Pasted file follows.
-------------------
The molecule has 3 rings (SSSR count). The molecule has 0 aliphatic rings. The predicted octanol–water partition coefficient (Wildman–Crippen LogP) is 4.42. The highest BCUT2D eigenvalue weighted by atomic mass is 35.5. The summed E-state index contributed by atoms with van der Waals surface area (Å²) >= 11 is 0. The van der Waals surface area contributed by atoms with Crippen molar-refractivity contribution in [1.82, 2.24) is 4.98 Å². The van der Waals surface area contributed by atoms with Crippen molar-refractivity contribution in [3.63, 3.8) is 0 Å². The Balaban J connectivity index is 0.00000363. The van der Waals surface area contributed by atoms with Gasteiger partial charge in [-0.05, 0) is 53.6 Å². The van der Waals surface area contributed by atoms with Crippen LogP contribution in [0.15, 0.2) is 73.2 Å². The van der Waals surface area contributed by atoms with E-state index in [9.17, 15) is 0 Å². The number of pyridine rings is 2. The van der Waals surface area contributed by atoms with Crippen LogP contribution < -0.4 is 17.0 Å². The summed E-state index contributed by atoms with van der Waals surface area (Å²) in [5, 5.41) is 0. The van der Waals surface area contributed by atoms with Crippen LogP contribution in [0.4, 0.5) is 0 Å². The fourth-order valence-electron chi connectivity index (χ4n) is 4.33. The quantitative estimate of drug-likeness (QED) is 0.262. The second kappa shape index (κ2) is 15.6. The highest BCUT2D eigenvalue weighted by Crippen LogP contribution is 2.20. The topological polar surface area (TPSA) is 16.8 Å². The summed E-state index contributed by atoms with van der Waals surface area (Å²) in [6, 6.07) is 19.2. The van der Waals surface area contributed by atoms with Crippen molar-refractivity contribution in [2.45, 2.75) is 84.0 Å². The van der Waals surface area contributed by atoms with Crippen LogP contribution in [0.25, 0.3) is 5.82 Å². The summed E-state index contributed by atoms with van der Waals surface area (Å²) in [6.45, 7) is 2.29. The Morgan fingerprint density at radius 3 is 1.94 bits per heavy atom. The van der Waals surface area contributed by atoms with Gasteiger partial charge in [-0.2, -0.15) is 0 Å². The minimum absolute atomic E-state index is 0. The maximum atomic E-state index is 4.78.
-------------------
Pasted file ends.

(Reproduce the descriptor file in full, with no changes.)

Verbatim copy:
The molecule has 3 rings (SSSR count). The molecule has 0 aliphatic rings. The predicted octanol–water partition coefficient (Wildman–Crippen LogP) is 4.42. The highest BCUT2D eigenvalue weighted by atomic mass is 35.5. The summed E-state index contributed by atoms with van der Waals surface area (Å²) >= 11 is 0. The van der Waals surface area contributed by atoms with Crippen molar-refractivity contribution in [1.82, 2.24) is 4.98 Å². The van der Waals surface area contributed by atoms with Crippen molar-refractivity contribution in [3.63, 3.8) is 0 Å². The Balaban J connectivity index is 0.00000363. The van der Waals surface area contributed by atoms with Gasteiger partial charge in [-0.05, 0) is 53.6 Å². The van der Waals surface area contributed by atoms with Crippen LogP contribution in [0.15, 0.2) is 73.2 Å². The van der Waals surface area contributed by atoms with E-state index in [9.17, 15) is 0 Å². The number of pyridine rings is 2. The van der Waals surface area contributed by atoms with Crippen LogP contribution < -0.4 is 17.0 Å². The summed E-state index contributed by atoms with van der Waals surface area (Å²) in [5, 5.41) is 0. The van der Waals surface area contributed by atoms with Crippen LogP contribution in [0.4, 0.5) is 0 Å². The fourth-order valence-electron chi connectivity index (χ4n) is 4.33. The quantitative estimate of drug-likeness (QED) is 0.262. The second kappa shape index (κ2) is 15.6. The highest BCUT2D eigenvalue weighted by Crippen LogP contribution is 2.20. The topological polar surface area (TPSA) is 16.8 Å². The summed E-state index contributed by atoms with van der Waals surface area (Å²) in [6, 6.07) is 19.2. The van der Waals surface area contributed by atoms with Crippen molar-refractivity contribution in [2.45, 2.75) is 84.0 Å². The van der Waals surface area contributed by atoms with Crippen LogP contribution in [0.25, 0.3) is 5.82 Å². The summed E-state index contributed by atoms with van der Waals surface area (Å²) in [6.45, 7) is 2.29. The Morgan fingerprint density at radius 3 is 1.94 bits per heavy atom. The van der Waals surface area contributed by atoms with Gasteiger partial charge in [-0.2, -0.15) is 0 Å². The minimum absolute atomic E-state index is 0. The maximum atomic E-state index is 4.78.